The health minister is to allow hospitals to charge insurance firms every time their customers use public beds -- a move that will see premiums rise by almost 50pc.
The plan means all insurance customers who spend a period in hospital will be hit with charges -- whether they stay in a private bed or not.
The increases will come at the worst possible time for hard-pressed families, who are already dealing with the effects of December's Budget.
The Department of Health has confirmed that the new scheme is tied in with Budget 2013 -- as Dr Reilly desperately tries to deal with the overrun in spending.
As a result of the scheme, public hospitals will charge insurers every time their customers use State-owned beds.
The move will especially hit insurers, as they will not be allowed to negotiate the price of a public bed.
Experts say this will prompt insurers such as VHI, Aviva and Laya Healthcare to ramp up premiums by up to 50pc.
The State-owned VHI has already indicated that the scheme will see its customers face premium hikes of up to 45pc. Firms are currently charged €75 a day when their customers avail of a public bed and over €1,000 a day for the use of a private bed.
It's now likely some insurance companies will carry out a redesign of their policies.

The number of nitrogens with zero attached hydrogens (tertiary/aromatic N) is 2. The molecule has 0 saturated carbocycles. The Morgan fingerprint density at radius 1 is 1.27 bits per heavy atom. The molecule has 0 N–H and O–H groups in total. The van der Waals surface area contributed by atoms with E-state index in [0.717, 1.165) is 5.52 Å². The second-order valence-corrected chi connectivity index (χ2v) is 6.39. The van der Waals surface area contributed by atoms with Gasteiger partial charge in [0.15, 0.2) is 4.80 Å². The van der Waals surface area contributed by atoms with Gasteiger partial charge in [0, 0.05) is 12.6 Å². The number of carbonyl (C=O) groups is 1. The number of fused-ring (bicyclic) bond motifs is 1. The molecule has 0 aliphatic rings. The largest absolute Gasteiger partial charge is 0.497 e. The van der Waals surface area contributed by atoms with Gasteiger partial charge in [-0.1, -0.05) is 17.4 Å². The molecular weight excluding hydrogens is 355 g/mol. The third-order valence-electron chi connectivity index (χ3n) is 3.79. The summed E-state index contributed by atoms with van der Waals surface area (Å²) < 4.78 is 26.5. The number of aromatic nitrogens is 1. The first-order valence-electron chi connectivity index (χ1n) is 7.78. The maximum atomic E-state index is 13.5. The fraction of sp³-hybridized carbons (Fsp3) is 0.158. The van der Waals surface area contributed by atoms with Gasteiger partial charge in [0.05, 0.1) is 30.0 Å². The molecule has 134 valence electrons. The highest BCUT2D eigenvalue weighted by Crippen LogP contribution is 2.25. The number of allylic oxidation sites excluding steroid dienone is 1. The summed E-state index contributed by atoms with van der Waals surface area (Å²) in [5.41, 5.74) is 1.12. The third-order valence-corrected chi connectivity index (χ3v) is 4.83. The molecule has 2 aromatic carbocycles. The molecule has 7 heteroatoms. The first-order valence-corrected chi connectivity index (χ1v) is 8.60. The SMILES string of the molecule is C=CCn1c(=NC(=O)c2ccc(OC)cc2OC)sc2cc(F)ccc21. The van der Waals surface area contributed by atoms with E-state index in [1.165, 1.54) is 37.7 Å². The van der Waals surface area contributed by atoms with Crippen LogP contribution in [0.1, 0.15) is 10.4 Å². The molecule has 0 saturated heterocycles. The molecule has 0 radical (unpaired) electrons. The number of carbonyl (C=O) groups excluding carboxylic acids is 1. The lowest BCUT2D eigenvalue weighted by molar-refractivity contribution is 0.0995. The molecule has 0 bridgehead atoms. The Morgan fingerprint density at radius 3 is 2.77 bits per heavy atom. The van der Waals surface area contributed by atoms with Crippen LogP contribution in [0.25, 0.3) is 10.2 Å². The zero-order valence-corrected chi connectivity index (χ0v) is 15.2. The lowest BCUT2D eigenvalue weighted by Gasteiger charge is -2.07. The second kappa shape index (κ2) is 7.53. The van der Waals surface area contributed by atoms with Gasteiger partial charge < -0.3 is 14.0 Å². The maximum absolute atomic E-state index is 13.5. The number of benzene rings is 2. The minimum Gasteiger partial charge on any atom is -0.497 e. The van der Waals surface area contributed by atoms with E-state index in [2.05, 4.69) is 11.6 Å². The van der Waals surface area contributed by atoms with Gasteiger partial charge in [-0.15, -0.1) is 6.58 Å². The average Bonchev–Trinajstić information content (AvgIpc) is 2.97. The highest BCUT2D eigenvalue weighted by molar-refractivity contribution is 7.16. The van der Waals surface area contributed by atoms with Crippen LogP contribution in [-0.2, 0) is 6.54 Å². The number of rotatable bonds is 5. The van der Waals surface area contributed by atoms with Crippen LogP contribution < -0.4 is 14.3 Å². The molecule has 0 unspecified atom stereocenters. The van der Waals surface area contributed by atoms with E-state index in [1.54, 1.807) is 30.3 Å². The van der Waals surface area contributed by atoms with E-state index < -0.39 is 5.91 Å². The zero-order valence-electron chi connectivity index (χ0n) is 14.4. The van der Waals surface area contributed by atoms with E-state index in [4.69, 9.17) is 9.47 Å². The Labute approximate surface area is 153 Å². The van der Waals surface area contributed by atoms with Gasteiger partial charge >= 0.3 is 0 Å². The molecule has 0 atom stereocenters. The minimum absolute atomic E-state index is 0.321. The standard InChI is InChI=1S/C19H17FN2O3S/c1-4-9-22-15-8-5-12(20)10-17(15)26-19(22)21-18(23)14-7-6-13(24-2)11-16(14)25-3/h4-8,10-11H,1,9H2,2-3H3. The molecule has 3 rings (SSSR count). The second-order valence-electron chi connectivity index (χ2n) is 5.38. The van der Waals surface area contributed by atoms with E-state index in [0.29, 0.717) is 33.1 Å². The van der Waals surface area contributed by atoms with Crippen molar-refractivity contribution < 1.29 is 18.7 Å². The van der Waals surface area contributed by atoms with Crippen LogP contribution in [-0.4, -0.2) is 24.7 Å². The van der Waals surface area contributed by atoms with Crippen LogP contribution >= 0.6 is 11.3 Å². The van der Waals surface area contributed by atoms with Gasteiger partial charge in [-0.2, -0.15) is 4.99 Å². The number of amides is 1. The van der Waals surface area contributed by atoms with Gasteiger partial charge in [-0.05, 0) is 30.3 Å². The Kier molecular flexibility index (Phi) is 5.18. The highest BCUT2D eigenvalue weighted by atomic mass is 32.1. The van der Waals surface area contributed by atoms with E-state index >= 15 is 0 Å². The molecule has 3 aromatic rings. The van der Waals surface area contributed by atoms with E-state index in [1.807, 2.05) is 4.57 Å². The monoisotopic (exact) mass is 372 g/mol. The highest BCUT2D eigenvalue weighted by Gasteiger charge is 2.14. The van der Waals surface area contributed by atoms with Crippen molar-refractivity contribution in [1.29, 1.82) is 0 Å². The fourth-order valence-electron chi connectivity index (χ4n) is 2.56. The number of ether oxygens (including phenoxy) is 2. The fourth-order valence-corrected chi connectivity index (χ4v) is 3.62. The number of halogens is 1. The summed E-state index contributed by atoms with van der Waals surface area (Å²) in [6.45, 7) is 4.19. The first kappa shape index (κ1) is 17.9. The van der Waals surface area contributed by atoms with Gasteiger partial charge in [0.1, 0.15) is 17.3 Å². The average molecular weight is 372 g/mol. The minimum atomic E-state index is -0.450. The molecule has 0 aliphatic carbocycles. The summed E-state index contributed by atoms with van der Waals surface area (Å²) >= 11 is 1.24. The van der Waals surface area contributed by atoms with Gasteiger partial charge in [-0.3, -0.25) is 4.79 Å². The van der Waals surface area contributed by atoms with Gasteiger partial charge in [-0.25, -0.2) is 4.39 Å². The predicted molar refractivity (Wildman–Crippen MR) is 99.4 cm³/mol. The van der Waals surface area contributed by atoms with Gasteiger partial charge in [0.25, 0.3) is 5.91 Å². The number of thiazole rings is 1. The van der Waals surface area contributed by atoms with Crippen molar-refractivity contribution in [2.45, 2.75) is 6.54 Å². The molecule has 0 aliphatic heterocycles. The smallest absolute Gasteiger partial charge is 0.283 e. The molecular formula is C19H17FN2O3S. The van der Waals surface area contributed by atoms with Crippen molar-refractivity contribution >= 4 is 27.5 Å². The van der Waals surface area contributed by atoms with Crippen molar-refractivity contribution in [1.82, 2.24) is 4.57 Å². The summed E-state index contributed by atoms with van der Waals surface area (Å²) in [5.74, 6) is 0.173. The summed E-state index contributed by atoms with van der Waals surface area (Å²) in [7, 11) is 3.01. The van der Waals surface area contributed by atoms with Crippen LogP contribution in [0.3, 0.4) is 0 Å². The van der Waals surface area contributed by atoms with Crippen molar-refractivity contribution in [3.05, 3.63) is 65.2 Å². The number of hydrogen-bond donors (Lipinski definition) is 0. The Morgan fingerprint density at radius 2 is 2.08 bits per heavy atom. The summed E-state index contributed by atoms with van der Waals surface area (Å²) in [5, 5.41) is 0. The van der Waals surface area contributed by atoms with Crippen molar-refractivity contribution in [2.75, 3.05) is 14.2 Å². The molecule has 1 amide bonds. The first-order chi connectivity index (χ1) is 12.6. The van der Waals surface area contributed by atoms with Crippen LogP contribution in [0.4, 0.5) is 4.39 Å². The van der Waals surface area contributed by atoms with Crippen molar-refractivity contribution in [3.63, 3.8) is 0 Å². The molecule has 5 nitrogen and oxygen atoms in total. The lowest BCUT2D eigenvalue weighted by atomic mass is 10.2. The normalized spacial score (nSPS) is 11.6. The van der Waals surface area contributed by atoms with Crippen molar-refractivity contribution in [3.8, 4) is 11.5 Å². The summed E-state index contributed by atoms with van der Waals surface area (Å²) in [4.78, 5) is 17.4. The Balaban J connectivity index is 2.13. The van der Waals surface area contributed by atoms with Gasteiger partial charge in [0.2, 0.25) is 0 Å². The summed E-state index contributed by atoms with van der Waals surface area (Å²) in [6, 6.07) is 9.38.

Dermot Goode, of www. healthinsurancesavings.ie said that Dr Reilly's scheme "will definitely lead to higher premiums".
"Given that the public hospitals will now be able to charge around €1,000 per night instead of €75 per night for these beds, the impact will be significant. There is no doubt that this will be passed on," he added.
A spokesperson for the Department of Health confirmed that Budget 2013 has already made provision for the income expected to be generated by Dr Reilly's scheme.
The news that more premium hikes are on the way come at the end of a brutal year for health insurance customers who were hit by a series of punishing increases.
Around 2.1 million customers have seen the cost of their health insurance increase by 20pc over the past year.
Some 54,000 customers dropped their private cover in the first nine months of 2012 -- on the back of the 66,000 who abandoned policies in 2011.